Thief in law Vladimir Ozersky, nicknamed Zuzya

Zuzya was crowned on the recommendation of Sliva in November 2008 by Aslan Usoyan a.k.a.Grandpa Khassan and Vyacheslav Ivankov a.k.a. Yaponchik in a Moscow night club Chocolate. Soon, Ozersky was convicted of robbery and use of forged documents. He served his sentence in colony-7 in Senezh. When in May 2011 he was released, he immediately got in touch with Sliva and several other thieves in law. Zuzya told them how he was forced to join discipline section in the colony so that to improve relations with the administration and other prisoners. Among criminals such an act always entails deprivation of the title of thief in law, but in the case of Zyuzya criminal generals took no measures for some reason. Sliva took much trouble for the situation to end this way. In July 2011 at Vnukovo airport the police arrested Ozersky for carrying drugs. 

Sliva contacted him and directly asked to use all connections in colony-7 so that to make incarceration conditions more favourable for Khodorkovsky, that is so that other convicts did not threaten the oligarch, but helped him, and the personnel treated him with respect, etc. Shestakov addressed a number of influential thieves in law with a similar request.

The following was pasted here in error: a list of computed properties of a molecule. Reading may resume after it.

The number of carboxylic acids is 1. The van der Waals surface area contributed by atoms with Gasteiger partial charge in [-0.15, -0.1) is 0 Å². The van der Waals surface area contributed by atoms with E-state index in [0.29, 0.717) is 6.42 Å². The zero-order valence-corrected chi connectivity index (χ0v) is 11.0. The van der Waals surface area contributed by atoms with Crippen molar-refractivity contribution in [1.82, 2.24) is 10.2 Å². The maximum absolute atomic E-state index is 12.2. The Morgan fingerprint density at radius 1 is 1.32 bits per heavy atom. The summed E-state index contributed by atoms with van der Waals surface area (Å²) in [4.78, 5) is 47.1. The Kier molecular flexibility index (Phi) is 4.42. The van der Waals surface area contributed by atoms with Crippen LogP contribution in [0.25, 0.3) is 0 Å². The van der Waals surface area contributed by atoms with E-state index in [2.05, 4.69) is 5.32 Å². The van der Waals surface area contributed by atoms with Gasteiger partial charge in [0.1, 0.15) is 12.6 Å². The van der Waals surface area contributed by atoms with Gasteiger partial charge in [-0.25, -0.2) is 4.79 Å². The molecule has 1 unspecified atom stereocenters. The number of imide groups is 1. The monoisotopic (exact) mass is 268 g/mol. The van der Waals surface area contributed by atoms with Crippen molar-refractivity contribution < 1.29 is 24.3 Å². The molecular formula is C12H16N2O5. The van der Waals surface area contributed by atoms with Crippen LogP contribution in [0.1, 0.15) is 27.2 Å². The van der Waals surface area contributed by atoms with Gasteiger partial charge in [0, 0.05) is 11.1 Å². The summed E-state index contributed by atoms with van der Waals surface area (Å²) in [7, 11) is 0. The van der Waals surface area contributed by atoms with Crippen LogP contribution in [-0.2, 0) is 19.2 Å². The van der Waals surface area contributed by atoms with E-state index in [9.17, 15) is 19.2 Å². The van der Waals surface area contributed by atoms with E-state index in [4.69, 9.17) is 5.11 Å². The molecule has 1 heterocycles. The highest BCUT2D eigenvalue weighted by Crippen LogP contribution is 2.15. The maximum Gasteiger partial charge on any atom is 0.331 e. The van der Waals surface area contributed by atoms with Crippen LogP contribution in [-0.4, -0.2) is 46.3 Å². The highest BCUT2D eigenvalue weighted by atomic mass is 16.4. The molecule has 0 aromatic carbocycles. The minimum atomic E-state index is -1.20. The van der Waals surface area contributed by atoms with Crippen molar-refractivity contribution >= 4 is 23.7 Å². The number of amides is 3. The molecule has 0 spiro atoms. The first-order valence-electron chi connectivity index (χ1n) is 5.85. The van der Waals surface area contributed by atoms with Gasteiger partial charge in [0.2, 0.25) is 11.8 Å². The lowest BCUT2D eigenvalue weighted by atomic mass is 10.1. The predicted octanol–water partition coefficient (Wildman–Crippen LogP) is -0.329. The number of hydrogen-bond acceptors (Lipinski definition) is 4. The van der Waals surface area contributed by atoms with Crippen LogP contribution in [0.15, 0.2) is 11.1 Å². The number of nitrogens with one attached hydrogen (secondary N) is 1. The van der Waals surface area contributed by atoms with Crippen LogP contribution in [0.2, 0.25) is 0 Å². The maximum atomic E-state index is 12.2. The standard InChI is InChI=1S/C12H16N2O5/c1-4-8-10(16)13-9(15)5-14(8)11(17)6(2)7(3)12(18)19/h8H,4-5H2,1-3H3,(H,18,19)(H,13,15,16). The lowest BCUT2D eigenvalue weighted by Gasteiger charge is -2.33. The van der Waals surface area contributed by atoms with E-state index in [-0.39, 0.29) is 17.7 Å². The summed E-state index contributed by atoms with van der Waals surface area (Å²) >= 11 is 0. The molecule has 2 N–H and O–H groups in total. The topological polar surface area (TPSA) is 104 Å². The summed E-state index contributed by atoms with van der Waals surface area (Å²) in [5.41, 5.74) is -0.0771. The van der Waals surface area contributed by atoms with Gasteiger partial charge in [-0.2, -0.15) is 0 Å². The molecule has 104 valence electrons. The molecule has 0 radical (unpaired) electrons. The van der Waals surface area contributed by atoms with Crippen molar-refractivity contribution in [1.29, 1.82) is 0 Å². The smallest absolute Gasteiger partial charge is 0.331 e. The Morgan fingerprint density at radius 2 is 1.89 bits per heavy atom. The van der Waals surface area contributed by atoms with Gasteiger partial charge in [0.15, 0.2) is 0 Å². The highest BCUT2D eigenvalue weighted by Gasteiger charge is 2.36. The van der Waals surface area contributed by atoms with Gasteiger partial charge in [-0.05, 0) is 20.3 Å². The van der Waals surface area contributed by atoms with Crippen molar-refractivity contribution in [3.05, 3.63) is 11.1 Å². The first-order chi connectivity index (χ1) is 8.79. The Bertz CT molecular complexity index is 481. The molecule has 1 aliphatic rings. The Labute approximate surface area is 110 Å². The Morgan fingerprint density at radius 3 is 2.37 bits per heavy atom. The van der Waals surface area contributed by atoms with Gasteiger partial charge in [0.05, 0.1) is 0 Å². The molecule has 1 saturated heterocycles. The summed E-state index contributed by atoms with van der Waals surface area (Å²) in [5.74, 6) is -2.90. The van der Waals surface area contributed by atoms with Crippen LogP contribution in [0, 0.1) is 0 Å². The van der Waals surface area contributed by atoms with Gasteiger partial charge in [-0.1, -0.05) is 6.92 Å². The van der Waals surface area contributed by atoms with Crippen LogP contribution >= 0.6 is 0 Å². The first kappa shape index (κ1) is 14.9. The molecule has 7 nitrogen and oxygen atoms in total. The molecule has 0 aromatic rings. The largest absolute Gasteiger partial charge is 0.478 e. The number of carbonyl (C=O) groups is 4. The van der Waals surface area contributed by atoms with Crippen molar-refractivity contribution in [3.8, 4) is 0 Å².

FSB staff is absolutely certain that it is the prerogative of their office to determine the conditions Khodorkovsky would be serving his sentence in. They were extremely annoyed with the emergence of so to say a competitor. As a result, it was decided that as soon as he returned to Russia, he would be arrested on any charges. Most likely, he would face drug possession. However, in recent years Shestakov has not come to Moscow that often. He prefers to live in Europe, mainly in Austria. From time to time Sliva also comes to Latvia, where he has real estate. 
The motives that make Sliva want to help the oligarch are clear for special services. According to collected data, people close to Khodorkovsky, who live abroad, are generous when it comes to rendering assistance to the former head of Yukos. They addressed Shestakov with a request to make the tycoon’s life in prison as comfortable as possible. For the service they offered Sliva a large sum of money.